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The Player's the Thing...But So Is The Codec, Format, and Protocol

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Both Inzerillo and Goldstein feel that HTTP delivers a higher-quality experience with faster stream switching and fewer playback interruptions when used with adaptive streaming technologies that distribute multiple bandwidth files to their viewers. This relates to the "chunking" used by Silverlight’s Smooth Streaming, as well as adaptive streaming technologies introduced by Apple and Akamai. Here’s a simplified explanation.

Assume that you were producing an event such as a baseball game. Traditionally, you would produce one stream to be delivered to all viewers. With adaptive bitrate technologies, you can create multiple streams in different configurations (MLB uses up to 10 different streams). With Adobe’s Dynamic Streaming, you would create a single file for each configuration. With Microsoft’s Smooth Streaming (and Apple’s and Akamai’s HTTP-based technologies), each configuration would be broken into multiple short chunks, which makes it easier for the respective players to nimbly switch streams on-the-fly.

MLB.com MLB.com uses Flash and HTTP via the Swarmcast plug-in.

MLB’s Inzerillo believes so heavily in HTTP delivery that he found a way to use it despite using Flash. Specifically, MLB transmits its games via HTTP using a Swarmcast plug-in that converts the HTTP data to an RTMP chunk that the Flash Player can understand. It’s an elegant solution that makes great sense in the context of MLB’s subscription service—although the developmental expense and the cost for Swarmcast may be out of reach for many nonsubscription websites.

Given all of these advantages, it’s no surprise that Apple adopted HTTP for its HTTP Live Streaming to iPhones technology, which was announced in June 2009. Akamai also tapped HTTP for its HD Network, which can deliver packets to the Flash Player via HTTP and deliver HTTP packets to Silverlight clients and to the iPhone. Given the momentum and mindshare enjoyed by HTTP in the streaming media marketplace, it came as no surprise in early October that Adobe announced support for HTTP with Flash Player 10.1, promising delivery during the first half of 2010.

Who Cares?OK, so the technology underpinning the world’s most dominant streaming technology is now considered second-rate. Does that mean that current Flash producers need to switch technologies en masse or hide in the closet until HTTP streaming from Adobe is available? Not quite. In the short term, HTTP packets aren’t cheaper to deliver; the quality of Flash video should be the equivalent of HTTP, so long as sufficient RTMP delivery capacity exists—and that capacity appears to be expanding, not contracting.

Regarding cost, HTTP’s ascension to the streaming protocol of choice hasn’t impacted CDN pricing yet; it may not impact pricing for a while. By way of background, when CDNs first started providing RTMP-based Flash distribution services, they charged more for the traffic because of the server costs I discussed previously. However, as Flash came to dominate the streaming marketplace, most CDNs eliminated the extra charge for RTMP-based streaming, or the so-called Flash Tax.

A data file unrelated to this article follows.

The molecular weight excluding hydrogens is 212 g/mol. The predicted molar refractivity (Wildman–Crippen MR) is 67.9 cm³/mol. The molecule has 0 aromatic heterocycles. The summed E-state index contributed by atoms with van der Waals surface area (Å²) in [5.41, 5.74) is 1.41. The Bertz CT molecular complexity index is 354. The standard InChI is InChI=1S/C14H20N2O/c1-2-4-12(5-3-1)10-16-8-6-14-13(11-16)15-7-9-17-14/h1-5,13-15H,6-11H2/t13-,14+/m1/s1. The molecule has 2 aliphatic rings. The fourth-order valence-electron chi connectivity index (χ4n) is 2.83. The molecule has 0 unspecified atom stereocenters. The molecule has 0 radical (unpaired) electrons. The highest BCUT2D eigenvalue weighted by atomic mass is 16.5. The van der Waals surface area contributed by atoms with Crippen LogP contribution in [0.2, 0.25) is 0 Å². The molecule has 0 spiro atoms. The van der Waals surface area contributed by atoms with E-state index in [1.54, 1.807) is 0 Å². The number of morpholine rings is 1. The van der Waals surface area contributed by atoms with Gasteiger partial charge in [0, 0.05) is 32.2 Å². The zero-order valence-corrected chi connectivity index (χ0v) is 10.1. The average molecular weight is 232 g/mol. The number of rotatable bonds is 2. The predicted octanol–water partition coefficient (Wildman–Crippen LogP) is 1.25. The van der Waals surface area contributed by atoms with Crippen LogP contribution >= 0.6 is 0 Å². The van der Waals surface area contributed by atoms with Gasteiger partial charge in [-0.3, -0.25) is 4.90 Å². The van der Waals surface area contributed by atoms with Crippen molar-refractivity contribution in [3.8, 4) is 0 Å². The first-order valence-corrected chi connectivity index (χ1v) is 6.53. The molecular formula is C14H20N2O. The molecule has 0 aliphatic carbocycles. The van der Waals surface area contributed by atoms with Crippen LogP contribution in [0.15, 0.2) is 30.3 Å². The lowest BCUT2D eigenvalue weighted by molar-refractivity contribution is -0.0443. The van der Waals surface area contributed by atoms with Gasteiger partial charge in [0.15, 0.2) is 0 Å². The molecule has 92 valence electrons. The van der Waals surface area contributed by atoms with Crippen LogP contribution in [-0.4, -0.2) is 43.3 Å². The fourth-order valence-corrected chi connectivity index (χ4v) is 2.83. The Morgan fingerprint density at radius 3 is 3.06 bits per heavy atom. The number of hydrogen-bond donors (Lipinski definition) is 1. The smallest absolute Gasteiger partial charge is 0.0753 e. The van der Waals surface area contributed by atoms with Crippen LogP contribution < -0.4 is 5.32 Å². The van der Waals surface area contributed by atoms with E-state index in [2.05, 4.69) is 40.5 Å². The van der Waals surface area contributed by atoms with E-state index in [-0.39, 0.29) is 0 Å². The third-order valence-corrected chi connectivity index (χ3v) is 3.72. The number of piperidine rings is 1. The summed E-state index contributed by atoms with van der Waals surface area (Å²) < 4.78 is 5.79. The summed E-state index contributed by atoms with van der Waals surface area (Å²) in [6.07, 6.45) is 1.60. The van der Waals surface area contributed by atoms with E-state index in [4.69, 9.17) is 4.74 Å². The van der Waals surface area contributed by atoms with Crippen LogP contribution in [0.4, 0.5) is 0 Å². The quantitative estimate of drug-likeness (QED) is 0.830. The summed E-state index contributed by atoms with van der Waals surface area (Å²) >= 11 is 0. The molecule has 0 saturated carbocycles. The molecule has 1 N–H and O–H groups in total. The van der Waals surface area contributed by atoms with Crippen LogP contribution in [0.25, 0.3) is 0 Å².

According to Ted Middleton, Level 3’s senior director of product management for content delivery, prices for HTTP-based streaming probably won’t drop in the short term. HTTP-based delivery isn’t burdened by server cost and administration; there are costs and complexities involved with transporting the myriad of chunked files. In addition, many HTTP producers also utilize adaptive streaming technologies, which involve more files to be cached, usually at higher data rates than single-file streaming. All of this makes it difficult to compute the actual savings enabled by HTTP streaming—although Level 3 and, presumably, other CDNs will continue to monitor this going forward.

What about HTTP’s cache-related savings? The ability for HTTP-based streaming technologies to utilize the web’s caching infrastructure should allow providers to serve the same number of viewers with less data delivered by the origin servers (which should lower CDN-related bandwidth costs), but this difference has never been quantified. So while HTTP-based technologies should be cheaper to deliver, no one can really say by how much. And because retention in the cache depends upon the popularity of the packet, only the highest volume streaming sites will see much benefit anyway—if you’re distributing a few hundred or even a few thousand streams a month, you’re likely to see little savings from caching.

In terms of quality, while favoring HTTP, Goldstein reports that MTV has had excellent results with Adobe’s Dynamic Streaming, delivered via RTMP, which MTV recently rolled out in North America. He attributes the consistent high quality to the extensive Flash Media Server (FMS) capacity available from his partner CDNs. Goldstein is concerned about quality in remote regions around the globe that may not have such extensive FMS capacity. But if you’re distributing in North America, quality shouldn’t be an issue, unless you require more capacity than MTV.

Is RTMP-based capacity going away? Not in the short term. For example, while embracing HTTP on one hand, Level 3 also recently merged Adobe Flash Media Server software into its own HTTP delivery technology to form a "single multi-protocol platform" (www. level3.com/index.cfm?pageID=491&PR=823). I spoke with Level 3’s Mark Taylor, VP of product delivery and strategy, about this at Streaming Media West. He explained that the technology extension allows Level 3’s entire HTTP delivery platform to also deliver RTMP.

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